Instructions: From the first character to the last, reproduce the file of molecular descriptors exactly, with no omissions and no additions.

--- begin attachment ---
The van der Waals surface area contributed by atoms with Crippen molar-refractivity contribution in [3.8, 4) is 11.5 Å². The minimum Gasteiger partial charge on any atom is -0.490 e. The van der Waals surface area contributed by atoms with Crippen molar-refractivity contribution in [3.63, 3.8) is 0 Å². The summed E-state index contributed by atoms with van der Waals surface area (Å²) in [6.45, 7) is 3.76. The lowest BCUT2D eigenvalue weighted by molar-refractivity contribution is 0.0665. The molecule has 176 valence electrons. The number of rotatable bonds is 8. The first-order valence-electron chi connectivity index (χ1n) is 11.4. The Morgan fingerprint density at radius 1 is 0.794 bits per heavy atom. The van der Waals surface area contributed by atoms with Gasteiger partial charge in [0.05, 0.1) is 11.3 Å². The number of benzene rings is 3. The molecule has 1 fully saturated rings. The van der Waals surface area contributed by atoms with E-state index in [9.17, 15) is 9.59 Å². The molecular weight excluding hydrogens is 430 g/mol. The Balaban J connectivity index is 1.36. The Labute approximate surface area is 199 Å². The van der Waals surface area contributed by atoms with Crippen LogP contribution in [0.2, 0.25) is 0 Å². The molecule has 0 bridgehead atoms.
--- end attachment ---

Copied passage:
The van der Waals surface area contributed by atoms with Crippen molar-refractivity contribution in [3.8, 4) is 11.5 Å². The minimum Gasteiger partial charge on any atom is -0.490 e. The van der Waals surface area contributed by atoms with Crippen molar-refractivity contribution in [3.63, 3.8) is 0 Å². The summed E-state index contributed by atoms with van der Waals surface area (Å²) in [6.45, 7) is 3.76. The lowest BCUT2D eigenvalue weighted by molar-refractivity contribution is 0.0665. The molecule has 176 valence electrons. The number of rotatable bonds is 8. The first-order valence-electron chi connectivity index (χ1n) is 11.4. The Morgan fingerprint density at radius 1 is 0.794 bits per heavy atom. The van der Waals surface area contributed by atoms with Gasteiger partial charge in [0.05, 0.1) is 11.3 Å². The number of benzene rings is 3. The molecule has 1 fully saturated rings. The van der Waals surface area contributed by atoms with E-state index in [9.17, 15) is 9.59 Å². The molecular weight excluding hydrogens is 430 g/mol. The Balaban J connectivity index is 1.36. The Labute approximate surface area is 199 Å². The van der Waals surface area contributed by atoms with Crippen LogP contribution in [0.2, 0.25) is 0 Å². The molecule has 0 bridgehead atoms.